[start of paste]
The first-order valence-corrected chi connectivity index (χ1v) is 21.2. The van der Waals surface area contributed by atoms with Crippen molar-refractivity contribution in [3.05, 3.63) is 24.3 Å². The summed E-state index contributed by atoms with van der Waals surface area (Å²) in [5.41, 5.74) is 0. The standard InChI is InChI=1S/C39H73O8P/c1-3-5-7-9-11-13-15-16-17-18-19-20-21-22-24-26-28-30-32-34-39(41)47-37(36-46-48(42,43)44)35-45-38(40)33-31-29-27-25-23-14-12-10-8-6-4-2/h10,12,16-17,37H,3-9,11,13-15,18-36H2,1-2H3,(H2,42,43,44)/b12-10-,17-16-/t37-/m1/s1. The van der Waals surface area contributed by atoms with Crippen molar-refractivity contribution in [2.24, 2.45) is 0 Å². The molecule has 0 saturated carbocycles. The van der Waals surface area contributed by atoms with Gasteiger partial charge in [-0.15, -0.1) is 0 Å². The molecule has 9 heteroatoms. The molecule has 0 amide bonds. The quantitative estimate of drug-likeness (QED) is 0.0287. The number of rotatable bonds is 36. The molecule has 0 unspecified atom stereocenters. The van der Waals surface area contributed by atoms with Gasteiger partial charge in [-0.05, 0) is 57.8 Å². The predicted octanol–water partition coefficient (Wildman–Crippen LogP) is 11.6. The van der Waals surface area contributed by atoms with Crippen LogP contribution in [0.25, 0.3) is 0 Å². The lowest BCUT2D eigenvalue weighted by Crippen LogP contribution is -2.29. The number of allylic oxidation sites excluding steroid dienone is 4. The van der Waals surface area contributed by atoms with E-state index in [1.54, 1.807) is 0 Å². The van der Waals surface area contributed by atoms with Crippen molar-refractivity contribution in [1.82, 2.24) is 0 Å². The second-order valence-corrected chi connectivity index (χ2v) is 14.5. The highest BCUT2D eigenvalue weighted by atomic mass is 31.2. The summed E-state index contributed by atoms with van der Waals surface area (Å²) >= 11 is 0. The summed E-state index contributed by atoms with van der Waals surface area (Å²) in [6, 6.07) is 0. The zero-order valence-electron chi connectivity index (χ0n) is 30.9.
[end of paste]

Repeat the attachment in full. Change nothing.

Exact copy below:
The first-order valence-corrected chi connectivity index (χ1v) is 21.2. The van der Waals surface area contributed by atoms with Crippen molar-refractivity contribution in [3.05, 3.63) is 24.3 Å². The summed E-state index contributed by atoms with van der Waals surface area (Å²) in [5.41, 5.74) is 0. The standard InChI is InChI=1S/C39H73O8P/c1-3-5-7-9-11-13-15-16-17-18-19-20-21-22-24-26-28-30-32-34-39(41)47-37(36-46-48(42,43)44)35-45-38(40)33-31-29-27-25-23-14-12-10-8-6-4-2/h10,12,16-17,37H,3-9,11,13-15,18-36H2,1-2H3,(H2,42,43,44)/b12-10-,17-16-/t37-/m1/s1. The van der Waals surface area contributed by atoms with Crippen molar-refractivity contribution in [2.24, 2.45) is 0 Å². The molecule has 0 saturated carbocycles. The van der Waals surface area contributed by atoms with Gasteiger partial charge in [-0.15, -0.1) is 0 Å². The molecule has 9 heteroatoms. The molecule has 0 amide bonds. The quantitative estimate of drug-likeness (QED) is 0.0287. The number of rotatable bonds is 36. The molecule has 0 unspecified atom stereocenters. The van der Waals surface area contributed by atoms with Gasteiger partial charge in [-0.05, 0) is 57.8 Å². The predicted octanol–water partition coefficient (Wildman–Crippen LogP) is 11.6. The van der Waals surface area contributed by atoms with Crippen LogP contribution in [0.25, 0.3) is 0 Å². The lowest BCUT2D eigenvalue weighted by Crippen LogP contribution is -2.29. The number of allylic oxidation sites excluding steroid dienone is 4. The van der Waals surface area contributed by atoms with E-state index in [1.54, 1.807) is 0 Å². The van der Waals surface area contributed by atoms with Crippen molar-refractivity contribution in [1.82, 2.24) is 0 Å². The second-order valence-corrected chi connectivity index (χ2v) is 14.5. The highest BCUT2D eigenvalue weighted by atomic mass is 31.2. The summed E-state index contributed by atoms with van der Waals surface area (Å²) >= 11 is 0. The summed E-state index contributed by atoms with van der Waals surface area (Å²) in [6, 6.07) is 0. The zero-order valence-electron chi connectivity index (χ0n) is 30.9.